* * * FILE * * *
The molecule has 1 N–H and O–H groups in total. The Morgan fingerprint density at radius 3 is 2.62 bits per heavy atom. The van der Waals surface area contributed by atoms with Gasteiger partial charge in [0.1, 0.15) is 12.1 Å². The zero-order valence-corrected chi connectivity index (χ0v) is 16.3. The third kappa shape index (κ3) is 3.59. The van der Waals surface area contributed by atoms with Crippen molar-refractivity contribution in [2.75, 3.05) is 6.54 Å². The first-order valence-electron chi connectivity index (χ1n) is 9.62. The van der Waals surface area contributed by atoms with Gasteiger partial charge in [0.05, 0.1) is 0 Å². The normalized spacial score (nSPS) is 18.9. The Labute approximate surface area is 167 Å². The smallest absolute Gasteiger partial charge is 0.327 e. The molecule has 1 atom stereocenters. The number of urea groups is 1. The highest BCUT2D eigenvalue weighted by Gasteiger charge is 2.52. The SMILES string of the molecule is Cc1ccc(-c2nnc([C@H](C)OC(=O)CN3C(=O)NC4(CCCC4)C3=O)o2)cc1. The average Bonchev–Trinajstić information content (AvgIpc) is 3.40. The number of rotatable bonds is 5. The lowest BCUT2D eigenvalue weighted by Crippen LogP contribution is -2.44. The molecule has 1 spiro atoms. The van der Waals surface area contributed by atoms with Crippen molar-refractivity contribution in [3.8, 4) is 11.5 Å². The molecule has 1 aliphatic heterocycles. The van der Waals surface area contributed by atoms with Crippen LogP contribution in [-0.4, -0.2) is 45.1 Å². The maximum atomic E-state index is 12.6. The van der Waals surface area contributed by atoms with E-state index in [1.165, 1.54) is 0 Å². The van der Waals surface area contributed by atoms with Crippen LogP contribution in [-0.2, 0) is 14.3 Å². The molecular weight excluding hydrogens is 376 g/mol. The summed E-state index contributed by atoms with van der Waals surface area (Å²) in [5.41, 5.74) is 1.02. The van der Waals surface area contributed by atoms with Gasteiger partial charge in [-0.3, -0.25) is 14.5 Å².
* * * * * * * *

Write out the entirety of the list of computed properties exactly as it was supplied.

The molecule has 1 N–H and O–H groups in total. The Morgan fingerprint density at radius 3 is 2.62 bits per heavy atom. The van der Waals surface area contributed by atoms with Gasteiger partial charge in [0.1, 0.15) is 12.1 Å². The zero-order valence-corrected chi connectivity index (χ0v) is 16.3. The third kappa shape index (κ3) is 3.59. The van der Waals surface area contributed by atoms with Crippen molar-refractivity contribution in [2.75, 3.05) is 6.54 Å². The first-order valence-electron chi connectivity index (χ1n) is 9.62. The van der Waals surface area contributed by atoms with Gasteiger partial charge in [0.05, 0.1) is 0 Å². The normalized spacial score (nSPS) is 18.9. The Labute approximate surface area is 167 Å². The smallest absolute Gasteiger partial charge is 0.327 e. The molecule has 1 atom stereocenters. The number of urea groups is 1. The highest BCUT2D eigenvalue weighted by Gasteiger charge is 2.52. The SMILES string of the molecule is Cc1ccc(-c2nnc([C@H](C)OC(=O)CN3C(=O)NC4(CCCC4)C3=O)o2)cc1. The average Bonchev–Trinajstić information content (AvgIpc) is 3.40. The number of rotatable bonds is 5. The lowest BCUT2D eigenvalue weighted by Crippen LogP contribution is -2.44. The molecule has 1 spiro atoms. The van der Waals surface area contributed by atoms with Crippen molar-refractivity contribution in [3.8, 4) is 11.5 Å². The molecule has 1 aliphatic heterocycles. The van der Waals surface area contributed by atoms with Crippen LogP contribution in [-0.4, -0.2) is 45.1 Å². The maximum atomic E-state index is 12.6. The van der Waals surface area contributed by atoms with E-state index in [1.165, 1.54) is 0 Å². The van der Waals surface area contributed by atoms with Crippen LogP contribution in [-0.2, 0) is 14.3 Å². The molecular weight excluding hydrogens is 376 g/mol. The summed E-state index contributed by atoms with van der Waals surface area (Å²) in [5.41, 5.74) is 1.02. The van der Waals surface area contributed by atoms with Gasteiger partial charge in [-0.3, -0.25) is 14.5 Å².